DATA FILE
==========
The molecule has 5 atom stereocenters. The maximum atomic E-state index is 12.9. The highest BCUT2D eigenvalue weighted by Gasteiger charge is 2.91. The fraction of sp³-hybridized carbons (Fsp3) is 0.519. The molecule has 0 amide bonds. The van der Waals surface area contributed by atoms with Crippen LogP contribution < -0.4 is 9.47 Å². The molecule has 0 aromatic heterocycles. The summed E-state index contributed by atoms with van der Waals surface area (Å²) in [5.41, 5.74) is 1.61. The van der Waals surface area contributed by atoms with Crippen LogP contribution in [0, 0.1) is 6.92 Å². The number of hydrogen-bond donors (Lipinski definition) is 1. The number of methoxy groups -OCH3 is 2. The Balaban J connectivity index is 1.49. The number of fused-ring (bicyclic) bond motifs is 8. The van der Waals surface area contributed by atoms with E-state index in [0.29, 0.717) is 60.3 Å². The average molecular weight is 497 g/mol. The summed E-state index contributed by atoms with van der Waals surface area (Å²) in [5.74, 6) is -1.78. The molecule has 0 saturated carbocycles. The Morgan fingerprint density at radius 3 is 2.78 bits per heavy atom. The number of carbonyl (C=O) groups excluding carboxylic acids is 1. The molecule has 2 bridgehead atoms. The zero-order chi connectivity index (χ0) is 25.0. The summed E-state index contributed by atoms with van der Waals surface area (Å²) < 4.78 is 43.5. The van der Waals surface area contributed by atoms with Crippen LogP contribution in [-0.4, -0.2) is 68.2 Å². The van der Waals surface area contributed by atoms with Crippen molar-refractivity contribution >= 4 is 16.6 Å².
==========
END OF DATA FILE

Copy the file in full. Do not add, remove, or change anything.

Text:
The molecule has 5 atom stereocenters. The maximum atomic E-state index is 12.9. The highest BCUT2D eigenvalue weighted by Gasteiger charge is 2.91. The fraction of sp³-hybridized carbons (Fsp3) is 0.519. The molecule has 0 amide bonds. The van der Waals surface area contributed by atoms with Crippen LogP contribution < -0.4 is 9.47 Å². The molecule has 0 aromatic heterocycles. The summed E-state index contributed by atoms with van der Waals surface area (Å²) in [5.41, 5.74) is 1.61. The van der Waals surface area contributed by atoms with Crippen LogP contribution in [0, 0.1) is 6.92 Å². The number of hydrogen-bond donors (Lipinski definition) is 1. The number of methoxy groups -OCH3 is 2. The Balaban J connectivity index is 1.49. The number of fused-ring (bicyclic) bond motifs is 8. The van der Waals surface area contributed by atoms with E-state index in [0.29, 0.717) is 60.3 Å². The average molecular weight is 497 g/mol. The summed E-state index contributed by atoms with van der Waals surface area (Å²) in [5.74, 6) is -1.78. The molecule has 0 saturated carbocycles. The Morgan fingerprint density at radius 3 is 2.78 bits per heavy atom. The number of carbonyl (C=O) groups excluding carboxylic acids is 1. The molecule has 2 bridgehead atoms. The zero-order chi connectivity index (χ0) is 25.0. The summed E-state index contributed by atoms with van der Waals surface area (Å²) < 4.78 is 43.5. The van der Waals surface area contributed by atoms with Crippen LogP contribution in [-0.4, -0.2) is 68.2 Å². The van der Waals surface area contributed by atoms with Crippen molar-refractivity contribution >= 4 is 16.6 Å².